Our IT and politics blogger, Philip Virgo, offers up his opinion on last week's interim report to government, Digital Britain.
They attack “ideas to be considered” as though they were “recommendations”.
Moreover, few have compared the vision to that of Obama, let alone that for competition in the local loop to provide full motion video to the home by 2002, which was HMG policy until 1997, as mentioned in my blog on the report, where I also expressed my concerns that the comments on facilitating duct and infrastructure sharing could perpetuate the growing vulnerability to single points of failure in a society that is now critically dependent on its communications infrastructure.
These points aside, the report itself is unashamedly work in progress and shows a wickedly dry sense of humour.
For example the section on the idea for a Rights Agency says "It may be that such an independent objective body may be better able to surmount the mutual tension ... If the UK can develop such a working focus, we will have an advantage over most other countries," and refers to the responses to the consultation on P2P file sharing on the BERR website which says "None of the options ... attracted widespread support. Rather there was a marked polarisation ..."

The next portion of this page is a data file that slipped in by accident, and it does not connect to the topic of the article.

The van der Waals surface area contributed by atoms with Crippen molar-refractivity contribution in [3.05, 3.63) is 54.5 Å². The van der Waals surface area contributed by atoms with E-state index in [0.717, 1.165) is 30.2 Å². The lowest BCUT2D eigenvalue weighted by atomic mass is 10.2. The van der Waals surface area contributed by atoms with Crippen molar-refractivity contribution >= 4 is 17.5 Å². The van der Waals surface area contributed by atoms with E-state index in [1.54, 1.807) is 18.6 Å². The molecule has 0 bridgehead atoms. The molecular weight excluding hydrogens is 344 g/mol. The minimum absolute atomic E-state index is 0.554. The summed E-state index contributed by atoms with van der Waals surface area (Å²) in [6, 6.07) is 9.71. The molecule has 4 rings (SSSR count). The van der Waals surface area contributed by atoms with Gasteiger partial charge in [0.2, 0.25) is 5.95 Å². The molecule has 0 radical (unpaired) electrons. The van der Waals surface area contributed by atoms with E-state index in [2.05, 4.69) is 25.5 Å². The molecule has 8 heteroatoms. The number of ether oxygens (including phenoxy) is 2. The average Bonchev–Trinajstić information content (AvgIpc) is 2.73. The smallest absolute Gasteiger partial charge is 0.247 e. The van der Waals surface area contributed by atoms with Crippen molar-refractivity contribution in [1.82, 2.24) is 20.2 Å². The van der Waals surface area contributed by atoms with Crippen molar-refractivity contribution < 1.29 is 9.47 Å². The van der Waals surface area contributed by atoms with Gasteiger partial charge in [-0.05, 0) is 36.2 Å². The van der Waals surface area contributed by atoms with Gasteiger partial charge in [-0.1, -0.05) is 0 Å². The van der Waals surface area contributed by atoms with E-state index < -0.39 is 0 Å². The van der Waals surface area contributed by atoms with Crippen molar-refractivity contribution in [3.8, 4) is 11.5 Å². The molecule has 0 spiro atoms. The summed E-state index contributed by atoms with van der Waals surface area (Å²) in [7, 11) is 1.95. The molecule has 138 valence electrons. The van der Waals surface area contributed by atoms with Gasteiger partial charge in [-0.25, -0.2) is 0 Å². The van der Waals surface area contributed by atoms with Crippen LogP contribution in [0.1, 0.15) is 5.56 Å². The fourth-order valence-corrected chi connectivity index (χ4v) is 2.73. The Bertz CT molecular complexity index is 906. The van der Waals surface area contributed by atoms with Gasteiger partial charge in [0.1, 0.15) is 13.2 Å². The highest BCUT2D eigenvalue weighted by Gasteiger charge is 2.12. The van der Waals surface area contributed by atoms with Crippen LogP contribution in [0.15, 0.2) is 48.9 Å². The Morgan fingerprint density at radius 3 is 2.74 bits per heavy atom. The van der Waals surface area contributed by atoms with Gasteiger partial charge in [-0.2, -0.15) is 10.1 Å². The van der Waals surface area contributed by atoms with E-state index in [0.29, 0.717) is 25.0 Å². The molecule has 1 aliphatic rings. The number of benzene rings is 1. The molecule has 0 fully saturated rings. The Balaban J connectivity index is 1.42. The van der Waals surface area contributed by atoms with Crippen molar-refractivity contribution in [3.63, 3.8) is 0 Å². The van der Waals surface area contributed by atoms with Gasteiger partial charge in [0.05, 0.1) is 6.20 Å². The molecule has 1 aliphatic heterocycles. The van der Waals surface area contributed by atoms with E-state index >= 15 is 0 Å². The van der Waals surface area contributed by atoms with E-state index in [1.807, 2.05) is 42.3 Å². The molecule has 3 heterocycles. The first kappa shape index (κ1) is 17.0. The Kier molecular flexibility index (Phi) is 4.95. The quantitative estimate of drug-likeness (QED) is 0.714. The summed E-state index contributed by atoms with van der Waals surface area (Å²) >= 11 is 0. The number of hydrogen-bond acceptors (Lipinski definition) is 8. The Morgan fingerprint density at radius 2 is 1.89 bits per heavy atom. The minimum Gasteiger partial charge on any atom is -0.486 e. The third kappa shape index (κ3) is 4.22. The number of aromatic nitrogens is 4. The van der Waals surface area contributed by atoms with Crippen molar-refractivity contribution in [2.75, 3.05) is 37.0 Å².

The Rights Agency could become the most reviled agency since that for Child Support, a piggy-in-the-middle for bitter feuds between those who can never be reconciled. Or it could uniquely position the UK as knowledge broker for the world. It is certainly well worth exploring but success will depend on an outbreak of common sense, constructive thinking and co-operation among those fighting for discretionary consumer spend and advertising revenues in a shrinking market.
One of the great virtues of the report is that it makes no bones about some the challenges to be addressed and allows departments and agencies to condemn themselves.
The challenge, to "industry", to produce an agreed set of radio spectrum trades by the end of April 2009 is really a challenge is to the suppliers to come together and stop Ofcom and Treasury from faffing around with "administrative incentive pricing". Can they resolve their conflicting vested interests or are they willing to take a gamble on a political decision that might be in favour of those whose shareholders would do better if they left and took their jobs with them?
The statement that the "Valuation Office has provided new clear guidance which addresses the problem of clarity over business rates ..." is similarly wicked. Do visit the Valuation Office website, and see if you can find it!
Once again, we have a situation which militates in favour of incumbents and against innovation and new investment. It must be resolved if the report's headline objectives are be achieved.
There is much, much more to debate and discuss.
But do take this interim report at face value.
Don’t just read and complain.
Read and respond.
This is genuine work in progress.